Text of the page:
Friday, July 15, 2016

Government schools

I've been hearing a lot in the news – even NPR does it to some extent – about how high the unfavorable ratings of both Clinton and Trump are. Melissa McEwen of Shakesville strongly objects to the equivalency.
Donald is disliked, in large part, because he is a bigot and a bully. And Hillary is disliked, in some part, because she refuses to alienate the same marginalized people that Donald targets.

I cannot put this any more plainly: Donald is polarizing because he traffics in bigotry. Hillary is polarizing because she advocates eradicating it.
(emphasis in the original)

What I'm saying is that the unique (as we keep hearing) levels of dislike for her are not simply attributable to policy differences. And that the reasons she is disliked to the degree that she is are not at all the same reasons for why Trump is.

And I really wish the media would stop pretending otherwise.

The GOP in Kansas has put such a squeeze on the state budget that funding for public schools has collapsed. The state Supremes demanded the schools be funded, but the "solution" is quite temporary.

But that's OK. Because public schools are being rebranded as "government schools." As in, you know, Reagan's famous phrase, "Government is the problem." As in schools where kids get free or reduced cost meals.

As in those people are given an education. This is a part of that old Southern Strategy where gov't is associated with helping the "undeserving" – anyone who isn't white.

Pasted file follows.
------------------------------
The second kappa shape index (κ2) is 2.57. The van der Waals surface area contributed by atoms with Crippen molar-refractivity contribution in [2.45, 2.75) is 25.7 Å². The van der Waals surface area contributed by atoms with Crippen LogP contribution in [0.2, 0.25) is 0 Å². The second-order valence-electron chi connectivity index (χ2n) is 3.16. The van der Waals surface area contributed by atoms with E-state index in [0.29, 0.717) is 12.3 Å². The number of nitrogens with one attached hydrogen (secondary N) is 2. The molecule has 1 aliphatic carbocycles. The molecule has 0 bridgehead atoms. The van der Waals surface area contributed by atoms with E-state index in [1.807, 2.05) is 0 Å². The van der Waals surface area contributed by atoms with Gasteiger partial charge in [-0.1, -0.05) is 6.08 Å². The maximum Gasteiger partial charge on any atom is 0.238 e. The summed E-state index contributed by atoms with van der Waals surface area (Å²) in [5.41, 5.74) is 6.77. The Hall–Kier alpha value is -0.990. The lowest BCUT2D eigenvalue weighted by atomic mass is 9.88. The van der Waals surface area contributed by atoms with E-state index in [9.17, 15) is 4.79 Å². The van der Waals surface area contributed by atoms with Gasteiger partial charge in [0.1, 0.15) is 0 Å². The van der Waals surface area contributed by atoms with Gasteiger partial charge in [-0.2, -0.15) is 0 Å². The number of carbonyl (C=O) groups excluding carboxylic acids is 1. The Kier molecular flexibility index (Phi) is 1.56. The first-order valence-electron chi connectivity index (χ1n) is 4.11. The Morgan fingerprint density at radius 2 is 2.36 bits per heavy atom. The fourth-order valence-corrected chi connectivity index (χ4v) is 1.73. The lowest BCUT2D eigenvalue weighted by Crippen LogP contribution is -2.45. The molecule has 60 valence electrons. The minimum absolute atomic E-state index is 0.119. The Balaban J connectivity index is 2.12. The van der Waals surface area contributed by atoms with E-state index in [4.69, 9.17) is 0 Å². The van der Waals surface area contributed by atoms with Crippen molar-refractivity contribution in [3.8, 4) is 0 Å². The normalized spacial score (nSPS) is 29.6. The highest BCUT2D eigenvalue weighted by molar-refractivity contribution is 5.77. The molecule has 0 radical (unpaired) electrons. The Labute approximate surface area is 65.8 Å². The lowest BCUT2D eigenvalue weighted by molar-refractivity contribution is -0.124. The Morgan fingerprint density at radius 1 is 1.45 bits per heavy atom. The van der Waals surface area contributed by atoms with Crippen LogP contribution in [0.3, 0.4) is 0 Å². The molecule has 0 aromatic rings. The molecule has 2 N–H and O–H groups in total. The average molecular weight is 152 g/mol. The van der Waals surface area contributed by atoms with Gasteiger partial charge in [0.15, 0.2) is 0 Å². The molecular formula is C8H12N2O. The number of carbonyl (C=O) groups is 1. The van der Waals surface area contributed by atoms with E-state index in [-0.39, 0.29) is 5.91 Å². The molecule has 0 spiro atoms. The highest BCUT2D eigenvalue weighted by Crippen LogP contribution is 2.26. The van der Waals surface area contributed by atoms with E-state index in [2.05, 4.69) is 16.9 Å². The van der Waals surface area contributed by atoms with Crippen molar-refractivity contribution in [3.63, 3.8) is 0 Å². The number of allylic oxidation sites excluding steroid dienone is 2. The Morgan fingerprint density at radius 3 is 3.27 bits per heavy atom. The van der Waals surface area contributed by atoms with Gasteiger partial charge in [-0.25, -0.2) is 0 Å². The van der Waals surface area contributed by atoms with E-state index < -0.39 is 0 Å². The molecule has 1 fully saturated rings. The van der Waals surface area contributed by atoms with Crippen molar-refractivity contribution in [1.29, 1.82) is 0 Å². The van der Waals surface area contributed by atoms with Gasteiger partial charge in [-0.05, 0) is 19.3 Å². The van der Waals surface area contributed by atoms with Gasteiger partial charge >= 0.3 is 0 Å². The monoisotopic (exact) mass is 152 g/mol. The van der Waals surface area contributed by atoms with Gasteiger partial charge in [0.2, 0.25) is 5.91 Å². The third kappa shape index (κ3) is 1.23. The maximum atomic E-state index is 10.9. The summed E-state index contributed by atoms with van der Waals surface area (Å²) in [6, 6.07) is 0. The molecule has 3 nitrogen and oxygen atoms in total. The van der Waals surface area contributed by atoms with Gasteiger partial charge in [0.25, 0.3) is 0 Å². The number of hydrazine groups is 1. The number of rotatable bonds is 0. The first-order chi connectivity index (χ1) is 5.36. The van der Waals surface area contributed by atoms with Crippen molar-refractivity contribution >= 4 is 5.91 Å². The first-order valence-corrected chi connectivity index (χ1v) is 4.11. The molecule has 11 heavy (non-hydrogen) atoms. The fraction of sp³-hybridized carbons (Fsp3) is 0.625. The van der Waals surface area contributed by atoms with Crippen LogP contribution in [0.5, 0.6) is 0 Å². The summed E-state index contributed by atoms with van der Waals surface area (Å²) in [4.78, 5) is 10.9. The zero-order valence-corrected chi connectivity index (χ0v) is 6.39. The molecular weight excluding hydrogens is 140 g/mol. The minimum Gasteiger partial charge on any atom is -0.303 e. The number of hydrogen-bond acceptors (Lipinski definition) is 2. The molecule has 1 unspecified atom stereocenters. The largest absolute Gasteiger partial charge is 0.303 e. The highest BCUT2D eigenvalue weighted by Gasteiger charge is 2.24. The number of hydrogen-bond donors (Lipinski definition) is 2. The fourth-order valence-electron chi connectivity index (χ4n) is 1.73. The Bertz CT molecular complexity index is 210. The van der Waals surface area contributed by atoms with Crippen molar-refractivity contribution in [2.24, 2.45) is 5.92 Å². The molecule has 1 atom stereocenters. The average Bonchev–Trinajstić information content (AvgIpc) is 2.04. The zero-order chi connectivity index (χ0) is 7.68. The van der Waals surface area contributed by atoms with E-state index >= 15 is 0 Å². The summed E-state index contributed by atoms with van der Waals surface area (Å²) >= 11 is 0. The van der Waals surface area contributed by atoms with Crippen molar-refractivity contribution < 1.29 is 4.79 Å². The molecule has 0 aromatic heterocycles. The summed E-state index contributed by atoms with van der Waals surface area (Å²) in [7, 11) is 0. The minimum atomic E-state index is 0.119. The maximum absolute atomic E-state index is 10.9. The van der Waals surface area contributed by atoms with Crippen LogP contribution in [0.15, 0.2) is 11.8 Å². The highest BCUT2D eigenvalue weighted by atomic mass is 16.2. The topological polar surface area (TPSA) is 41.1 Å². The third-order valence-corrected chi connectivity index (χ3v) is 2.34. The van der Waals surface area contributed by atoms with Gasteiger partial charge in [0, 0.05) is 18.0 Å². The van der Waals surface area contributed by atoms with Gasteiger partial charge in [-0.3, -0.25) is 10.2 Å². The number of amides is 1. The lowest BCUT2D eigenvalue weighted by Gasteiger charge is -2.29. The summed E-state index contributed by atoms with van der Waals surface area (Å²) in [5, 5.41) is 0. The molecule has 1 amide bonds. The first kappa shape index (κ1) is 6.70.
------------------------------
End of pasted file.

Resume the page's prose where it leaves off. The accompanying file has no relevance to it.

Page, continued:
The GOP in Texas passed a new law requiring universities to allow guns on campus, including in classrooms. The day before five police officers were killed in Dallas, three female professors at University of Texas at Austin have files suit in an attempt to block the law. Their reasoning:
In the suit, professors say they teach courses that touch emotional issues like gay rights and abortion. The possibility of guns on campus could stifle class discussion, which is a violation of the First Amendment, the suit says.
I'm reminded of my days of teaching in a college classroom. Though I wasn't teaching emotional issues, such as abortion, I would not want a student questioning a grade while it was obvious a gun was within reach. That would be a reason for me to leave that school or decide it was time to retire.

I mentioned yesterday that the new GOP party platform was more conservative than the 2012 platform. Jim Burroway of Box Turtle Bulletin says it is the most anti-LGBT GOP platform ever (though, to be fair, back before 1965 the platform didn't need to be anti-LGBT because the whole society was). It is also a lot more anti-LGBT than the party's prez. candidate.

Commenter SharonB summarizes with what must be a tired refrain:
Again, not all Republicans hate me, but everyone who hates me is Republican.

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